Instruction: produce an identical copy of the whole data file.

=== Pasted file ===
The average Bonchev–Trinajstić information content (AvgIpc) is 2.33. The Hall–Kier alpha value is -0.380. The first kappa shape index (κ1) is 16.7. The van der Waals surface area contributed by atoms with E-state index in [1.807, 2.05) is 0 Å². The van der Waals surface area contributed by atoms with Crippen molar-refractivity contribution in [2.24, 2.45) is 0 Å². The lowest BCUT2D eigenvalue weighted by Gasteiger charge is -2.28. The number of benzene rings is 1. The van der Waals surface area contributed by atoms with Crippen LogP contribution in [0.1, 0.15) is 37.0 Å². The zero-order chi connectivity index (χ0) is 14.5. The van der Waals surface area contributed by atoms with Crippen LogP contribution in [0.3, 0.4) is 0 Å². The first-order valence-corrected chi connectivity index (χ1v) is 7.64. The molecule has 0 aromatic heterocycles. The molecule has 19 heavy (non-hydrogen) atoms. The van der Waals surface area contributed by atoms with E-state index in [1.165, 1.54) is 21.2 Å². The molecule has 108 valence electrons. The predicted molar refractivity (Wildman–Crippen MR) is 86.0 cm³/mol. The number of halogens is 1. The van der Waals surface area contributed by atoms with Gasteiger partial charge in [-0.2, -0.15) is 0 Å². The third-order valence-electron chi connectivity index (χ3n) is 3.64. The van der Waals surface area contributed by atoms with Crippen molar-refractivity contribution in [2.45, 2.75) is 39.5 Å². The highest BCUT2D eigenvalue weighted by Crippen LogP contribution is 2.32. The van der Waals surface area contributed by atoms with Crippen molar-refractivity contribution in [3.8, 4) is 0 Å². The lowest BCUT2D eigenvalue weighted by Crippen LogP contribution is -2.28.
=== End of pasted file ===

The average Bonchev–Trinajstić information content (AvgIpc) is 2.33. The Hall–Kier alpha value is -0.380. The first kappa shape index (κ1) is 16.7. The van der Waals surface area contributed by atoms with E-state index in [1.807, 2.05) is 0 Å². The van der Waals surface area contributed by atoms with Crippen molar-refractivity contribution in [2.24, 2.45) is 0 Å². The lowest BCUT2D eigenvalue weighted by Gasteiger charge is -2.28. The number of benzene rings is 1. The van der Waals surface area contributed by atoms with Crippen LogP contribution in [0.1, 0.15) is 37.0 Å². The zero-order chi connectivity index (χ0) is 14.5. The van der Waals surface area contributed by atoms with Crippen LogP contribution in [0.3, 0.4) is 0 Å². The first-order valence-corrected chi connectivity index (χ1v) is 7.64. The molecule has 0 aromatic heterocycles. The molecule has 19 heavy (non-hydrogen) atoms. The van der Waals surface area contributed by atoms with E-state index in [1.165, 1.54) is 21.2 Å². The molecule has 108 valence electrons. The predicted molar refractivity (Wildman–Crippen MR) is 86.0 cm³/mol. The number of halogens is 1. The van der Waals surface area contributed by atoms with Gasteiger partial charge in [-0.2, -0.15) is 0 Å². The third-order valence-electron chi connectivity index (χ3n) is 3.64. The van der Waals surface area contributed by atoms with Crippen molar-refractivity contribution in [2.45, 2.75) is 39.5 Å². The highest BCUT2D eigenvalue weighted by Crippen LogP contribution is 2.32. The van der Waals surface area contributed by atoms with Crippen molar-refractivity contribution in [3.8, 4) is 0 Å². The lowest BCUT2D eigenvalue weighted by Crippen LogP contribution is -2.28.